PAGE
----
For single pixel ensemble correlation, you need hundreds or even thousands of small images of a steady flow. The interrogation window size can then be reduced to a single pixel (see Westerweel et al., Exp Fluids, 37:3 375-384, 2004 for details). Single pixel ensemble correlation (or two-point correlation) is escpecially useful, if you want to measure steady flows at high magnifications, e.g. in microfluidics. Load the files that you want to process into the "Files" window and select them. In the "Settings" window, open the tab PIV - Single Pixel Correlation and modify the parameters. Start the evaluation by choosing PIV - run single-pixel-sum-of-correlation from the menu bar. You are asked about a filename for the output. Wait until the link to the result file is added to the list of files in the "Files" window.
Single pixel ensemble evaluation of 1000 64×64 pixel images with sparse seeding
First, dowload and install the library files, as explained on the download page. Then, use Script - process_directories.
Image preprocessing tools are not integrated in JPIV. I recommend to use ImageJ.
A common imge preprocessing task is to remove some static background prior to the PIV evaluation (see the images below).
1. Open a couple of images.
2. Execute the menu item 'Image - Stack - Images to Stack'.
3. Extract the background by executing 'Image - Stack - ZProjection' and selecting 'Min Intensity' in the user dialog.
4. Substract the background using the command 'Process - Image Calculator'. Use 'Stack' as the source, 'Substract' as the operation and 'MIN_Stack' as the substrahend.
5. Dissolve your stack with 'Image - Stack - Stack to Images'.
6. Save the images.
Particle image with static features in the background (spawning goby, courtesy of Benjamin Meunier, Corkum Lab, University of Windsor ).
The same image as above, after preprocessing.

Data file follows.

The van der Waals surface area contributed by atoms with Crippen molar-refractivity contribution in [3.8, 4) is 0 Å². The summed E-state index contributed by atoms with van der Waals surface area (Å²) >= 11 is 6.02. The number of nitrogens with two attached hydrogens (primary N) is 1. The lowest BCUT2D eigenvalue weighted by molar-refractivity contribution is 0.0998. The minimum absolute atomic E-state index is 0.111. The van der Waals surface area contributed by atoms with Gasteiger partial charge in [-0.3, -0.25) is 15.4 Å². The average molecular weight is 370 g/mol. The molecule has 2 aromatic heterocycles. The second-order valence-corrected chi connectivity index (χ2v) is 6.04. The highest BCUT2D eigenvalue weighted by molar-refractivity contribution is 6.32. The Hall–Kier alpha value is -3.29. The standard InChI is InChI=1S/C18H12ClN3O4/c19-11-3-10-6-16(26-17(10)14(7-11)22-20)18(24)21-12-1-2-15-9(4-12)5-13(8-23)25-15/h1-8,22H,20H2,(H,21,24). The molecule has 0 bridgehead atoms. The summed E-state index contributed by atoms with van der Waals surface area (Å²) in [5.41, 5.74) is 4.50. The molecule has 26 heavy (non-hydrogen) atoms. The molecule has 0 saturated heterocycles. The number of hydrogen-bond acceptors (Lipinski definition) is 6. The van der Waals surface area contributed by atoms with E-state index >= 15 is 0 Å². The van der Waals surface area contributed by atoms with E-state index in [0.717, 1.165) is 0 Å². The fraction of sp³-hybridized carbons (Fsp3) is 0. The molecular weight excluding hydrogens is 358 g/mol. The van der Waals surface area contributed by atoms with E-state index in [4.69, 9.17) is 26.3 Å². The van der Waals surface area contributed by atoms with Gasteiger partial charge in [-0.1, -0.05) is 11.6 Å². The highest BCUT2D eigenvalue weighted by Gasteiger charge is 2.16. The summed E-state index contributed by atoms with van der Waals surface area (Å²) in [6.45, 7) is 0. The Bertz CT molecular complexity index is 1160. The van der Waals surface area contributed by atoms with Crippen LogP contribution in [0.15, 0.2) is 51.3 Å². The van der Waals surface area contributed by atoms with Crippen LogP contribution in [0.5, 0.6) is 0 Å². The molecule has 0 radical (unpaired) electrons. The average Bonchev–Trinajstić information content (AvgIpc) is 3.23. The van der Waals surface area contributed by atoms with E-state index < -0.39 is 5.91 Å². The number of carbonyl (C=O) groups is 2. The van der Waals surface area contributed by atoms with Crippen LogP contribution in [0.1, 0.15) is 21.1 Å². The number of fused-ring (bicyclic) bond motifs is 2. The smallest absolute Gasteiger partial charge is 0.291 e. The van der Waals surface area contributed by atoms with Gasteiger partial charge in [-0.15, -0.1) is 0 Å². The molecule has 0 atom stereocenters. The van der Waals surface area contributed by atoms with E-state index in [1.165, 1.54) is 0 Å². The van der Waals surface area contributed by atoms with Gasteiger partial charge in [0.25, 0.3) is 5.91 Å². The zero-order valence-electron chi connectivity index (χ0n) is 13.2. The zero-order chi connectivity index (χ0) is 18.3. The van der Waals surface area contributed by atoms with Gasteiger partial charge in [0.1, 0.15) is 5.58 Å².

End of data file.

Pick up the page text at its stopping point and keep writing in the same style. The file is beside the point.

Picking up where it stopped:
The drop-down menu Vector contains a collection of vector postprocessing and vector analysis tools. The corresponding parameters can be altered in the "Settings" window on the Vector Processing panels. A very robust outlier detection is the normalized median test. It can successfully be applied to almost every PIV evaluation. See the documentation for a detailed description. The detected ouliers can be visualized by selecting the checkbox Label invalid vectors on the panel JPIV - Preferences - Vector Plot, and redisplaying the vector file. Vectors marked invalid can be replaced by executing Vector - replace invalid vectors by median. See the images below for an example. Here, also the script Script - wall_filter was applied to remove the random correlations outside the vector field. Also check the script Script - batch_vector_filtering for applying a set of repetitive filters at one go.
A raw PIV evaluation result (blood flow in an embryonic chicken heart).
The same image as above, after postprocessing. Replaced vectors are marked pink.
In the "Settings" window, open the panel Vector Processing - Profile Extraction and modify the parameters. Open a velocity field and display the context menu by right clicking somewhere on the vector plot. Select draw profile line. Set the first end point of your velocity profile with the left mouse button. Keep the button pressed and drag the mouse to draw a line. Release the mouse button to mark the end point of the profile. The velocity field is interpolated along the line. Depending on your settings on the Vector Processing - Profile Extraction panel, some profile properties are printed into the "Cmd" window. From the area of the profile you may derive a flow rate.
A velocity profile.
Under some circumstances, you can reconstruct the fully three-dimensional flow field from a set of parallel-plane-measurements. The conditions and the procedure are shortly explained in the documentation. A more detailed explanation and some notes about the accuracy and sensitivity can be found in chapter 4.7 of my thesis).